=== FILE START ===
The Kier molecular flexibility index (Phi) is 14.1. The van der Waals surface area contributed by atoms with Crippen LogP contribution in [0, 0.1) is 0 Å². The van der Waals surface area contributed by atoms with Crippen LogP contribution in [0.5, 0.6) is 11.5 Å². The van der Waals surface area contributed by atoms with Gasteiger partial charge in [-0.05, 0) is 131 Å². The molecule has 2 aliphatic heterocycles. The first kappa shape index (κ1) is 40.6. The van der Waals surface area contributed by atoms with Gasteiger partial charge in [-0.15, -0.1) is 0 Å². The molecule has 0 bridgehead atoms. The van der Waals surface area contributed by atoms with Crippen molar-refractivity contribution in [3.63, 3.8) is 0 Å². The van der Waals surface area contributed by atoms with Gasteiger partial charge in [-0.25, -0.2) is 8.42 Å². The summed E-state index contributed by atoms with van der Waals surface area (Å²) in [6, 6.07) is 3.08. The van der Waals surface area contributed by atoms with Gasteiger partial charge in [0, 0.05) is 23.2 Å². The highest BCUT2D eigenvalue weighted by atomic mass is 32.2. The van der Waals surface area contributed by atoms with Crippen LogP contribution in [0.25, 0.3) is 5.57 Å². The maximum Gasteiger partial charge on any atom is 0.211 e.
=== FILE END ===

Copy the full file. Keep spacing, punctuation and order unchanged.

The Kier molecular flexibility index (Phi) is 14.1. The van der Waals surface area contributed by atoms with Crippen LogP contribution in [0, 0.1) is 0 Å². The van der Waals surface area contributed by atoms with Crippen LogP contribution in [0.5, 0.6) is 11.5 Å². The van der Waals surface area contributed by atoms with Gasteiger partial charge in [-0.05, 0) is 131 Å². The molecule has 2 aliphatic heterocycles. The first kappa shape index (κ1) is 40.6. The van der Waals surface area contributed by atoms with Gasteiger partial charge in [-0.15, -0.1) is 0 Å². The molecule has 0 bridgehead atoms. The van der Waals surface area contributed by atoms with Crippen molar-refractivity contribution in [3.63, 3.8) is 0 Å². The van der Waals surface area contributed by atoms with Gasteiger partial charge in [-0.25, -0.2) is 8.42 Å². The summed E-state index contributed by atoms with van der Waals surface area (Å²) in [6, 6.07) is 3.08. The van der Waals surface area contributed by atoms with Gasteiger partial charge in [0, 0.05) is 23.2 Å². The highest BCUT2D eigenvalue weighted by atomic mass is 32.2. The van der Waals surface area contributed by atoms with Crippen LogP contribution in [0.25, 0.3) is 5.57 Å². The maximum Gasteiger partial charge on any atom is 0.211 e.